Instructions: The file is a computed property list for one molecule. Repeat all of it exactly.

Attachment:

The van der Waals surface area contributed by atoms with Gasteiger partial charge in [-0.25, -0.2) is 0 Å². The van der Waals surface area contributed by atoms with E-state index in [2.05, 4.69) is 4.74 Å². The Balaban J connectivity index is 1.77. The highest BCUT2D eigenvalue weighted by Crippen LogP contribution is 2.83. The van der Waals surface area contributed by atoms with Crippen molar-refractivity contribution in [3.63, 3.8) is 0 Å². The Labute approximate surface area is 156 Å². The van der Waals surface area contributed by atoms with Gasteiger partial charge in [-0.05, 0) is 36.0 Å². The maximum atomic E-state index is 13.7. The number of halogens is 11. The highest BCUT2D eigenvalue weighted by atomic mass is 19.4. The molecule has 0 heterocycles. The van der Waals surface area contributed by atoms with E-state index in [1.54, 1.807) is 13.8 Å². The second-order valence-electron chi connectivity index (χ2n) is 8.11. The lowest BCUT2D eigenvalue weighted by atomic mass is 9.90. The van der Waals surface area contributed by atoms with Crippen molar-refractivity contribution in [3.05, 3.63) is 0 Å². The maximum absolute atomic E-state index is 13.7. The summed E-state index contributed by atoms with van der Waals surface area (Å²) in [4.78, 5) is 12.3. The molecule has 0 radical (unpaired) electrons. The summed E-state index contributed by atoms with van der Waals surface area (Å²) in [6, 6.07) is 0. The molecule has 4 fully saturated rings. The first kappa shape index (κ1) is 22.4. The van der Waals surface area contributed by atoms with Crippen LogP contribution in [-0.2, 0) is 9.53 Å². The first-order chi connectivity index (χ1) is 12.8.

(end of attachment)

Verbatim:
The van der Waals surface area contributed by atoms with Gasteiger partial charge in [-0.25, -0.2) is 0 Å². The van der Waals surface area contributed by atoms with E-state index in [2.05, 4.69) is 4.74 Å². The Balaban J connectivity index is 1.77. The highest BCUT2D eigenvalue weighted by Crippen LogP contribution is 2.83. The van der Waals surface area contributed by atoms with Crippen molar-refractivity contribution in [3.63, 3.8) is 0 Å². The Labute approximate surface area is 156 Å². The van der Waals surface area contributed by atoms with Gasteiger partial charge in [-0.05, 0) is 36.0 Å². The maximum atomic E-state index is 13.7. The number of halogens is 11. The highest BCUT2D eigenvalue weighted by atomic mass is 19.4. The molecule has 0 heterocycles. The van der Waals surface area contributed by atoms with E-state index in [1.54, 1.807) is 13.8 Å². The second-order valence-electron chi connectivity index (χ2n) is 8.11. The lowest BCUT2D eigenvalue weighted by atomic mass is 9.90. The van der Waals surface area contributed by atoms with Crippen molar-refractivity contribution in [3.05, 3.63) is 0 Å². The maximum absolute atomic E-state index is 13.7. The summed E-state index contributed by atoms with van der Waals surface area (Å²) in [4.78, 5) is 12.3. The molecule has 0 radical (unpaired) electrons. The summed E-state index contributed by atoms with van der Waals surface area (Å²) in [6, 6.07) is 0. The molecule has 4 fully saturated rings. The first kappa shape index (κ1) is 22.4. The van der Waals surface area contributed by atoms with Crippen LogP contribution in [-0.2, 0) is 9.53 Å². The first-order chi connectivity index (χ1) is 12.8.